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Scanning Tunneling Photon Microscope

IP.com Disclosure Number: IPCOM000101191D
Original Publication Date: 1990-Jul-01
Included in the Prior Art Database: 2005-Mar-16
Document File: 2 page(s) / 70K

Publishing Venue

IBM

Related People

Gimzewski, JK: AUTHOR [+3]

Abstract

In a scanning tunneling microscope, a number of processes can occur during tunneling which result in the emission of photons. These photons carry important spectroscopic information that can be spatially resolved. This spatial and energy distribution of the photons emitted from the tip-surface region is employed in the design of a scanning tunneling photon microscope (STPM).

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Scanning Tunneling Photon Microscope

       In a scanning tunneling microscope, a number of processes
can occur during tunneling which result in the emission of photons.
These photons carry important spectroscopic information that can be
spatially resolved.  This spatial and energy distribution of the
photons emitted from the tip-surface region is employed in the design
of a scanning tunneling photon microscope (STPM).

      The key in this design is the optimizing of the collection of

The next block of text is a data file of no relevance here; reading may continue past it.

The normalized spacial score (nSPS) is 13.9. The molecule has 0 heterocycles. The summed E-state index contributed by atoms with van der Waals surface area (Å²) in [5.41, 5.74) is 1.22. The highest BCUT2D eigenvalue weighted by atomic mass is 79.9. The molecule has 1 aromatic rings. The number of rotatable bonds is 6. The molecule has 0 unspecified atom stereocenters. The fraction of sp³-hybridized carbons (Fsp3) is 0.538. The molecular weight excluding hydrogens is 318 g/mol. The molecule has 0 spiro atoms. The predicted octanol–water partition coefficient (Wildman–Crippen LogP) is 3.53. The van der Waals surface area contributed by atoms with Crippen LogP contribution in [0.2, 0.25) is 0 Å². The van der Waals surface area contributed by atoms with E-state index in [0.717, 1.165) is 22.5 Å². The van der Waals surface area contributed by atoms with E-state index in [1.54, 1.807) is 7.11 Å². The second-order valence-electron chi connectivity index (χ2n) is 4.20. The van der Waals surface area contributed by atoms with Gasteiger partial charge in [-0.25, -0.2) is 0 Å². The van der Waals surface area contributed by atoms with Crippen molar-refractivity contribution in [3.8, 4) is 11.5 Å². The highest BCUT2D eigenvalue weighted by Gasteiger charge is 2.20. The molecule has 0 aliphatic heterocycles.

photons while maintaining sufficient structural stability for atomic
resolution work.  The requirements for an STPM, therefore, are: (1)
maximum solid angle for photon collection L, (2) maximum quantum
efficiency detectors with low background noise; and (3) structural
rigidity.

      Maximum L is achieved by arranging the tip-surface region
within an ellipsoidal mirror at one focal point thereof and
collecting the photons at the second focal point via a fiber-optic
cable.  For semitransparent samples permitting operation in
transmission mode, an additional fiber-optic cable may be used.

      Sensitivity is achieved through the use of an optical
multichannel analyzer and spectrometer or cooled multiplier tube with
band-pass interference filter which connects to the optic cable.

      Structural rigidity is in conflict with maximum collection
efficiency.  To overcome this problem, the structural environment
should be optimized to use only about 25% of the available...